A Vet’s Guide to Lyme Disease in dogs

Lyme disease in dogs
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Lyme disease in dogs is an illness caused by the bacteria Borrelia burgdorferi, which is spread by ticks. The disease can cause a variety of symptoms, which can be vague and easily confused with other illnesses. Symptoms may also take a while to show up after the tick bite has occurred. 

The disease most commonly affects the joints, followed by the kidneys, so it can be very painful and can sometimes cause long-term issues. In very severe cases it can even be fatal. So the best treatment is definitely prevention! Be sure to check your dog for ticks after a walk and speak with your vet about the best flea and tick prevention for your dog.

Read more vets’ guides to common dog health problems:

What is Lyme Disease in dogs?

Lyme disease is a bacterial disease caused by the bacteria Borrelia burgdorferi. Hence the medical name for Lyme disease in dogs, which is ‘Borreliosis’. Lyme disease is a ‘tick-borne’ disease, which means the bacteria are passed on by an infected tick biting and feeding. The disease can occur in dogs, horses, people and rarely cats. 

Lyme disease can be found in Europe, the USA and parts of Asia. In the UK infection can happen anywhere, but is more common in Scotland and the South East and South West of England. In the USA, Lyme disease is common in the north-eastern, upper midwestern, and West Coast states.

The bacteria travel around the body through the bloodstream and attack various tissues. The joints are the most commonly affected site, followed by the kidneys, resulting in variable symptoms. Unlike in humans, dogs don’t develop the classic bullseye rash around the site of the tick bite. Luckily, Lyme disease can often be successfully treated. However, in severe cases it can cause long-term issues such as joint pain and, rarely, can even be fatal.

How do dogs get Lyme Disease?

Dogs contract Lyme disease through an infected tick attaching and feeding on their blood. The bacteria are passed into the dog’s bloodstream during feeding. Infection can happen at any time, but the longer the tick feeds for the more likely that the bacteria will be transmitted. Research indicates that the tick needs to remain attached and feeding for 24 hours or more for infection to occur. Dogs are most likely to pick up ticks when walking in woodland, forests, long grass, bushes, or pasture where deer or ruminants graze.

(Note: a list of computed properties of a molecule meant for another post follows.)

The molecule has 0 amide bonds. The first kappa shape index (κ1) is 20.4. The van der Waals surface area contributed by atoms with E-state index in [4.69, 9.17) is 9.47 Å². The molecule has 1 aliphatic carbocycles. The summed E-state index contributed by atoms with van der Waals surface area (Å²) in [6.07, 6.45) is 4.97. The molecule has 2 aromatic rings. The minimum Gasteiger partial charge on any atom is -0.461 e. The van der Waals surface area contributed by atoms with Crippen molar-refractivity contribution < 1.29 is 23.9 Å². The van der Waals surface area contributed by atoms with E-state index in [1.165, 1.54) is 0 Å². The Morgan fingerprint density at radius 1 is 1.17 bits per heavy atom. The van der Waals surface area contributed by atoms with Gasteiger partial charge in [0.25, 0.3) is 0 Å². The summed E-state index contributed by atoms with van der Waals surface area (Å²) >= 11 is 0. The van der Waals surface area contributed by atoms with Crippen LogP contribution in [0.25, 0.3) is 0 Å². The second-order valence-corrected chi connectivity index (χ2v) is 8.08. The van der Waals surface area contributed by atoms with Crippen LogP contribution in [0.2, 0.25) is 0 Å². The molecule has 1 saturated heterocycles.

Luckily, neither you nor your other pets can catch Lyme disease from an infected dog. However, you can catch Lyme disease through an infected tick so take care. Be sure to remove a tick from your pet as soon as you see them: from yourself and your dog! Ticks must be removed very carefully, in a particular way, so that the mouthparts aren’t left in. If you are at all unsure, it’s safest to have them removed by your vet (or GP, if they’re on you!).

Symptoms of Lyme Disease in dogs

The symptoms of Lyme disease can be very variable. Some dogs will be infected and yet show no symptoms. Symptoms can take weeks, or even months, to appear. Symptoms can also wax and wane, so a dog may appear to be on the mend but then deteriorate again. Dogs don’t develop the characteristic ‘bullseye’ rash that people do, so the disease can be harder to spot.

The symptoms of Lyme disease in dogs include:

  • Lameness and/or stiffness
  • Swollen joints
  • Pain
  • Fever 
  • Swollen lymph nodes (glands)
  • Lethargy (lacking in energy)
  • Lack of appetite
  • Weight loss
  • Drinking and urinating (weeing) more 
  • Sickness and diarrhoea

Of course, all of these symptoms can also be caused by other illnesses. Regardless of the cause, if your dog is showing any of these symptoms, then they need to be examined by a vet.

Your vet will take a detailed history, asking you questions about possible exposure to ticks and where you walk your dog. If your vet suspects Lyme disease, they can take a blood sample to test for the illness. The test looks for antibodies, which your dog may not start producing for weeks. So, they will also run some bloods and urine tests to rule out other illnesses and to see if there is any organ damage.

Treating Lyme Disease in dogs